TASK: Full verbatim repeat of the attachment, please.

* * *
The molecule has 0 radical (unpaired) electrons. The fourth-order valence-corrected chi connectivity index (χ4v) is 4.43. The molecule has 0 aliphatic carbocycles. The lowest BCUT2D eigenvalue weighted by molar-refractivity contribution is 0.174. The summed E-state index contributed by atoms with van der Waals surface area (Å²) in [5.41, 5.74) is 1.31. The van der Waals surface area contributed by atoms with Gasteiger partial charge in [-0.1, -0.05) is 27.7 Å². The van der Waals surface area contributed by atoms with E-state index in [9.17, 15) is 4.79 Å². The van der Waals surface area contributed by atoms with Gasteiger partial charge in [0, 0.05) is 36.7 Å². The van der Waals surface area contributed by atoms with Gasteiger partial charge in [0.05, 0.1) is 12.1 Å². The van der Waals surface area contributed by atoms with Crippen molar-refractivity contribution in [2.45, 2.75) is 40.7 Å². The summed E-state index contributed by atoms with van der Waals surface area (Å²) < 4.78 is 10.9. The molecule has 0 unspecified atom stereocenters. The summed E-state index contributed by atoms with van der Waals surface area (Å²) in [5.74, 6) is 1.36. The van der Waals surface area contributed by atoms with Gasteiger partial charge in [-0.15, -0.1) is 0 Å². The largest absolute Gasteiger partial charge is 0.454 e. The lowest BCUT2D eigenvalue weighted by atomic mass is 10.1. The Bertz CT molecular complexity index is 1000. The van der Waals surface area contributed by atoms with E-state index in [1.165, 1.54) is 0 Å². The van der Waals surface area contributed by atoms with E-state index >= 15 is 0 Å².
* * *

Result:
The molecule has 0 radical (unpaired) electrons. The fourth-order valence-corrected chi connectivity index (χ4v) is 4.43. The molecule has 0 aliphatic carbocycles. The lowest BCUT2D eigenvalue weighted by molar-refractivity contribution is 0.174. The summed E-state index contributed by atoms with van der Waals surface area (Å²) in [5.41, 5.74) is 1.31. The van der Waals surface area contributed by atoms with Gasteiger partial charge in [-0.1, -0.05) is 27.7 Å². The van der Waals surface area contributed by atoms with E-state index in [9.17, 15) is 4.79 Å². The van der Waals surface area contributed by atoms with Gasteiger partial charge in [0, 0.05) is 36.7 Å². The van der Waals surface area contributed by atoms with Gasteiger partial charge in [0.05, 0.1) is 12.1 Å². The van der Waals surface area contributed by atoms with Crippen molar-refractivity contribution in [2.45, 2.75) is 40.7 Å². The summed E-state index contributed by atoms with van der Waals surface area (Å²) < 4.78 is 10.9. The molecule has 0 unspecified atom stereocenters. The summed E-state index contributed by atoms with van der Waals surface area (Å²) in [5.74, 6) is 1.36. The van der Waals surface area contributed by atoms with Gasteiger partial charge in [-0.15, -0.1) is 0 Å². The largest absolute Gasteiger partial charge is 0.454 e. The lowest BCUT2D eigenvalue weighted by atomic mass is 10.1. The Bertz CT molecular complexity index is 1000. The van der Waals surface area contributed by atoms with E-state index in [1.165, 1.54) is 0 Å². The van der Waals surface area contributed by atoms with E-state index >= 15 is 0 Å².